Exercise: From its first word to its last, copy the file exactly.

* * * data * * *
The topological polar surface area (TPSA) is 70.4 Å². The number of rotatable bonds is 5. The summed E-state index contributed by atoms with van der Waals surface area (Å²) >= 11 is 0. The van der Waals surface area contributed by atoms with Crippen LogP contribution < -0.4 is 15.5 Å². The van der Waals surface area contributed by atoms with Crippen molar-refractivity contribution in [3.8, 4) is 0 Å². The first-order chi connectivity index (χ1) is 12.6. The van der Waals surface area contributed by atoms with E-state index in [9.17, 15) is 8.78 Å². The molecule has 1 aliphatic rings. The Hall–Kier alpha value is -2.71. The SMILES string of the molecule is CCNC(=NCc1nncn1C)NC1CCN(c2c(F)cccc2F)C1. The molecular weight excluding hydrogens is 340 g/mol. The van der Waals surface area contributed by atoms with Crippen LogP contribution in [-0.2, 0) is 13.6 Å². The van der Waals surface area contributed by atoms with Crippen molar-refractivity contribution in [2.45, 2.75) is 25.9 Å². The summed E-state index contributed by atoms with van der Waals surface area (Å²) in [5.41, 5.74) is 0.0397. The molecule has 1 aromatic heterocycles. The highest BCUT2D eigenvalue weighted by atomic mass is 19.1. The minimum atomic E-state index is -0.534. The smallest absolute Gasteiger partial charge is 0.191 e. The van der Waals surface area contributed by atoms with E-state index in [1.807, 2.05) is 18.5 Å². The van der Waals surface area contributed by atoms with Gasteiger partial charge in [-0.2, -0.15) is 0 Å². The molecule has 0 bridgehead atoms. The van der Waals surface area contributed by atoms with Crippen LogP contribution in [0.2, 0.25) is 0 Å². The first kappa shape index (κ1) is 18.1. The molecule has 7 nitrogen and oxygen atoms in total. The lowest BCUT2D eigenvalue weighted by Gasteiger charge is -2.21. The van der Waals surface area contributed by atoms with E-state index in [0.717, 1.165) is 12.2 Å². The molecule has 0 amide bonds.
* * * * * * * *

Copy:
The topological polar surface area (TPSA) is 70.4 Å². The number of rotatable bonds is 5. The summed E-state index contributed by atoms with van der Waals surface area (Å²) >= 11 is 0. The van der Waals surface area contributed by atoms with Crippen LogP contribution < -0.4 is 15.5 Å². The van der Waals surface area contributed by atoms with Crippen molar-refractivity contribution in [3.8, 4) is 0 Å². The first-order chi connectivity index (χ1) is 12.6. The van der Waals surface area contributed by atoms with E-state index in [9.17, 15) is 8.78 Å². The molecule has 1 aliphatic rings. The Hall–Kier alpha value is -2.71. The SMILES string of the molecule is CCNC(=NCc1nncn1C)NC1CCN(c2c(F)cccc2F)C1. The molecular weight excluding hydrogens is 340 g/mol. The van der Waals surface area contributed by atoms with Crippen LogP contribution in [-0.2, 0) is 13.6 Å². The van der Waals surface area contributed by atoms with Crippen molar-refractivity contribution in [2.45, 2.75) is 25.9 Å². The summed E-state index contributed by atoms with van der Waals surface area (Å²) in [5.41, 5.74) is 0.0397. The molecule has 1 aromatic heterocycles. The highest BCUT2D eigenvalue weighted by atomic mass is 19.1. The minimum atomic E-state index is -0.534. The smallest absolute Gasteiger partial charge is 0.191 e. The van der Waals surface area contributed by atoms with E-state index in [1.807, 2.05) is 18.5 Å². The van der Waals surface area contributed by atoms with Gasteiger partial charge in [-0.2, -0.15) is 0 Å². The molecule has 0 bridgehead atoms. The van der Waals surface area contributed by atoms with Crippen LogP contribution in [0.2, 0.25) is 0 Å². The first kappa shape index (κ1) is 18.1. The molecule has 7 nitrogen and oxygen atoms in total. The lowest BCUT2D eigenvalue weighted by Gasteiger charge is -2.21. The van der Waals surface area contributed by atoms with E-state index in [0.717, 1.165) is 12.2 Å². The molecule has 0 amide bonds.